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Methods of Evangelism

Thursday, April 05, 2012
By John Christy

Part ONE - Evangelistic Method #1

The Romans Road is an intellectual evangelistic method of sharing the Gospel which uses a systematic approach in laying out the plan of salvation through Bible verses in the book of Romans. In this approach the verses are organized into a simple teaching which is easy to outline who is in need of salvation, why man needs salvation, how God provides that salvation, how man can respond to God’s provision of salvation, and finally what the result is of man’s response to God’s salvation (What is Roman's Road?). First the case is established that all people are unrighteous before God, all have sinned and are in need of salvation (Romans 3:10-12, 23). Then the penalty of our sin, which is our unrighteousness, is deserving of death (Romans 6:23). The hope that man has is that God has provided a solution in that Jesus has paid the penalty for our sin in His own death (Romans 5:8). If man will confess Jesus as Lord and believe He was raised from the dead then salvation will be provided and the debt of sin forgiven (Romans 10:9-10, 13). Upon this submission and the receiving of God’s forgiveness, a new relationship begins between God and man. In this relationship, man is re-born as a new creature before God, the sinful person who was, is no longer and the new person is considered righteous and a newly adopted child of God (Romans 5:1; 8:1, 38-39).

This method has advantages in that it uses a biblically based process and exposes the non-Christian to scripture. The message is focused around the understanding of scriptural reasoning rather than man’s logic. In this approach the non-Christian is confronted with an understanding of how God sees mankind and his situation of sin. The Romans Road can be a very effective method of reaching a person who recognizes the Bible as God’s word and is willing to trust its teaching.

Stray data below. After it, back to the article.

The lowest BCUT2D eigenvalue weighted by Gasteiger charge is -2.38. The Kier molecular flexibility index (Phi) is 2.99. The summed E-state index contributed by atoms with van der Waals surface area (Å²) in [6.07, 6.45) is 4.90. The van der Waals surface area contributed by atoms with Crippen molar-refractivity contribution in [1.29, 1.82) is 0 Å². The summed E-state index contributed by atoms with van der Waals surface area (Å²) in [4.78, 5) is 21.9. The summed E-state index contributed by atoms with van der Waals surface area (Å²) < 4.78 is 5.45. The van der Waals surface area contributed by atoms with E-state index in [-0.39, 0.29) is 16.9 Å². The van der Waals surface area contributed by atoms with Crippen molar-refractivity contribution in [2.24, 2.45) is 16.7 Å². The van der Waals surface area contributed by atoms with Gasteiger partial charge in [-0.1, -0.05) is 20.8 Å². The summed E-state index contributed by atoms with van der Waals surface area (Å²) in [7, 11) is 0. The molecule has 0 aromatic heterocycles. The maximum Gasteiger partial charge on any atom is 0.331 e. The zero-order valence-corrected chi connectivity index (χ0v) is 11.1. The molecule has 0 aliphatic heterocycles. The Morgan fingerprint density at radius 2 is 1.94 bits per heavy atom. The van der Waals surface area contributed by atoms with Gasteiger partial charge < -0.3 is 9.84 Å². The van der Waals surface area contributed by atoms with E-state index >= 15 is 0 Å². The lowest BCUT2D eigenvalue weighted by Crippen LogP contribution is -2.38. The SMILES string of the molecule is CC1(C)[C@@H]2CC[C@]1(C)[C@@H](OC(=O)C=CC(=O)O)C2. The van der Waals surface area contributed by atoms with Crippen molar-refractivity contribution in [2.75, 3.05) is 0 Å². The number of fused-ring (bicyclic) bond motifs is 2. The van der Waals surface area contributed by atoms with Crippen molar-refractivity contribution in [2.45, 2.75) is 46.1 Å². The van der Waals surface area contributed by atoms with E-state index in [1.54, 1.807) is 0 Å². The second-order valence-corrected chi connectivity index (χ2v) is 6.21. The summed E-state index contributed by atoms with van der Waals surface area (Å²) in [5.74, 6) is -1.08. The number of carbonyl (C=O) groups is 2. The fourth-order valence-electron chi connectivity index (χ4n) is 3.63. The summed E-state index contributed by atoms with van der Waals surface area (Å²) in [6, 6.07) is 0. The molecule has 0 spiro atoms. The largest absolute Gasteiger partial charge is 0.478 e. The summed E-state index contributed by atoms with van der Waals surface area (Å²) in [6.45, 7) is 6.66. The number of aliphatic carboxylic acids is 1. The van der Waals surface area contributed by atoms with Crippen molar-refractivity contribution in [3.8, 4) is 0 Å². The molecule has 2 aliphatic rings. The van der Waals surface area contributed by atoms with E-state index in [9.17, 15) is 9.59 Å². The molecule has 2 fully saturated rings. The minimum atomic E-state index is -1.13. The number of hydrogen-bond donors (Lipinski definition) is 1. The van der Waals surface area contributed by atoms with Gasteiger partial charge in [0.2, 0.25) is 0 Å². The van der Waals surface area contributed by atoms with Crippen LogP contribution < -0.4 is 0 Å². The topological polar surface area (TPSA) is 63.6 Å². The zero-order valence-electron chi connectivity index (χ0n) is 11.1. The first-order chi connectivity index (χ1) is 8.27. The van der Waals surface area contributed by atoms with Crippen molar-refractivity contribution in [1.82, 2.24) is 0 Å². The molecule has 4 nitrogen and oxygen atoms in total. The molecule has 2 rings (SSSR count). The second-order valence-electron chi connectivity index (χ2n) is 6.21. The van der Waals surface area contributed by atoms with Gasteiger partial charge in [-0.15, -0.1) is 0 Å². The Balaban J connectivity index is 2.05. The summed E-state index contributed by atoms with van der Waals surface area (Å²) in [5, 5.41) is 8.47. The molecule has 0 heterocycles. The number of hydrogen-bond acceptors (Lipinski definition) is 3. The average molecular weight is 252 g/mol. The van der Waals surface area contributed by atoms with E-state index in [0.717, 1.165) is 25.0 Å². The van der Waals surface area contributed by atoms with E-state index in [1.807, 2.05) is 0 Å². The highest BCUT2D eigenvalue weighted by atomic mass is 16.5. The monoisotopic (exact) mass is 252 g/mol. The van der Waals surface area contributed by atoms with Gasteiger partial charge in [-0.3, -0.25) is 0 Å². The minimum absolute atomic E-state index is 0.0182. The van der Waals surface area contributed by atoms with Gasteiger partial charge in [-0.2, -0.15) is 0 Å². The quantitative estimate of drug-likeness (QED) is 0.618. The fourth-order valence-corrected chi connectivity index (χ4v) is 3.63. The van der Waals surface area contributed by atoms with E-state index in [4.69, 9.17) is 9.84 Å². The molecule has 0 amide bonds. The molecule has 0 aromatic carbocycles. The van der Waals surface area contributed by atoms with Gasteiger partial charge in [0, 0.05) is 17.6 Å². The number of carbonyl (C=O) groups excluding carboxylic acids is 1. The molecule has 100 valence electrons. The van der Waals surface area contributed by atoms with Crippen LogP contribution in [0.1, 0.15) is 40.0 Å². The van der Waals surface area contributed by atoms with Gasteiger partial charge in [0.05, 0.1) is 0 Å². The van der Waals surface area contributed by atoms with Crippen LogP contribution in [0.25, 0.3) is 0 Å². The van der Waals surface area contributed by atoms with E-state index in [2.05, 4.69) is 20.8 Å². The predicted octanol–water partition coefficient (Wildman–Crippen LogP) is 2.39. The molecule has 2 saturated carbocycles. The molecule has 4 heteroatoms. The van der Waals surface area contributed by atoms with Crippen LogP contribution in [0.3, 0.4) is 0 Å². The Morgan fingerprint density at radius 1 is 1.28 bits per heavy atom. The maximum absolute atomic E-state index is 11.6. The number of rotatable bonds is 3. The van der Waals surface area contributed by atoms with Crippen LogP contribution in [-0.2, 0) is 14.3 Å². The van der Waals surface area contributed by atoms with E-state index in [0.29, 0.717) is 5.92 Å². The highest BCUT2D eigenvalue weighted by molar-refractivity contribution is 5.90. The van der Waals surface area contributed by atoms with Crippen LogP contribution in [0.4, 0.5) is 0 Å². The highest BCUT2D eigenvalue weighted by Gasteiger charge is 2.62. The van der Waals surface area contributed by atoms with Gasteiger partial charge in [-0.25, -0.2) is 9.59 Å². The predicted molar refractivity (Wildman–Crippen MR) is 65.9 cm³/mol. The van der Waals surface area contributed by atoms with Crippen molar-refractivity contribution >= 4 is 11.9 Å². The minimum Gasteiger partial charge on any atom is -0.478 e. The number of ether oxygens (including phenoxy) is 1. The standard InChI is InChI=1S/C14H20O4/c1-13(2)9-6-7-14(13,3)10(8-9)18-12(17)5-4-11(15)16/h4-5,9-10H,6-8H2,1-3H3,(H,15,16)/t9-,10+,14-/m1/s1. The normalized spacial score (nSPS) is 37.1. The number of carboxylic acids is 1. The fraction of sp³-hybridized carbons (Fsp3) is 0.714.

The disadvantage to this method comes when the non-Christian is not willing to accept that the Bible is the word of God or claims that God does not exist. In this situation they are not open to the reasoning given in the Bible and may refute each claim with a simple “I do not believe in God” argument. This scenario can be handled by the Christian in either deciding to pray separately for the non-Christian that God would soften their heart and make them more open to His word or take a more apologetic approach in refuting the doubting claims. Both of these responses are honorable to God.